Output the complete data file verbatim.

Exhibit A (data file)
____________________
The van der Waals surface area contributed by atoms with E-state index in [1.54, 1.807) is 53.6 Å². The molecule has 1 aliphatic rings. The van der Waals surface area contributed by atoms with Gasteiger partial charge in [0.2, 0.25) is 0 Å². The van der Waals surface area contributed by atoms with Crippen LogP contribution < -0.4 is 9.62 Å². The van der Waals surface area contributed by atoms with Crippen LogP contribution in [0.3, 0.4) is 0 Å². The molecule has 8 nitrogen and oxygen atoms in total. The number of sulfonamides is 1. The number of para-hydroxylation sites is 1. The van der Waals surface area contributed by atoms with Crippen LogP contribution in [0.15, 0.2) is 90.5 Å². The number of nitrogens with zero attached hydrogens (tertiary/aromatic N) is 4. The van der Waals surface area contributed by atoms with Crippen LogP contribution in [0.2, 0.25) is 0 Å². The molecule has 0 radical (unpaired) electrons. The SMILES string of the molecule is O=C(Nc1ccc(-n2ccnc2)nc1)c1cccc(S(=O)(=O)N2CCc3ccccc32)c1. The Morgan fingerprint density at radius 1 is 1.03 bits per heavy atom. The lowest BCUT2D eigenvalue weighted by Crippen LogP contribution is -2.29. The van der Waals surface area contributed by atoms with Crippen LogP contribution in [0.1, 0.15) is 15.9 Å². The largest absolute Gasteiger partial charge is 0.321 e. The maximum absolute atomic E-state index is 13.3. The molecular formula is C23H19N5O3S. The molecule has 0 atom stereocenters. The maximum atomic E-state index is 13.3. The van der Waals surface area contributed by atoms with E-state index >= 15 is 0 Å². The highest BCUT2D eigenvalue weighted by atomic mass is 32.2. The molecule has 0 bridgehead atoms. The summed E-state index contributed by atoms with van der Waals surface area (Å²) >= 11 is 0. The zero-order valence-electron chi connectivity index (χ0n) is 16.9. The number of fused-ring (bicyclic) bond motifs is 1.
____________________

The van der Waals surface area contributed by atoms with E-state index in [1.54, 1.807) is 53.6 Å². The molecule has 1 aliphatic rings. The van der Waals surface area contributed by atoms with Gasteiger partial charge in [0.2, 0.25) is 0 Å². The van der Waals surface area contributed by atoms with Crippen LogP contribution < -0.4 is 9.62 Å². The van der Waals surface area contributed by atoms with Crippen LogP contribution in [0.3, 0.4) is 0 Å². The molecule has 8 nitrogen and oxygen atoms in total. The number of sulfonamides is 1. The number of para-hydroxylation sites is 1. The van der Waals surface area contributed by atoms with Crippen LogP contribution in [0.15, 0.2) is 90.5 Å². The number of nitrogens with zero attached hydrogens (tertiary/aromatic N) is 4. The van der Waals surface area contributed by atoms with Crippen LogP contribution in [0.2, 0.25) is 0 Å². The molecule has 0 radical (unpaired) electrons. The SMILES string of the molecule is O=C(Nc1ccc(-n2ccnc2)nc1)c1cccc(S(=O)(=O)N2CCc3ccccc32)c1. The Morgan fingerprint density at radius 1 is 1.03 bits per heavy atom. The lowest BCUT2D eigenvalue weighted by Crippen LogP contribution is -2.29. The van der Waals surface area contributed by atoms with Crippen LogP contribution in [0.1, 0.15) is 15.9 Å². The largest absolute Gasteiger partial charge is 0.321 e. The maximum absolute atomic E-state index is 13.3. The molecular formula is C23H19N5O3S. The molecule has 0 atom stereocenters. The maximum atomic E-state index is 13.3. The van der Waals surface area contributed by atoms with E-state index >= 15 is 0 Å². The highest BCUT2D eigenvalue weighted by atomic mass is 32.2. The molecule has 0 bridgehead atoms. The summed E-state index contributed by atoms with van der Waals surface area (Å²) >= 11 is 0. The zero-order valence-electron chi connectivity index (χ0n) is 16.9. The number of fused-ring (bicyclic) bond motifs is 1.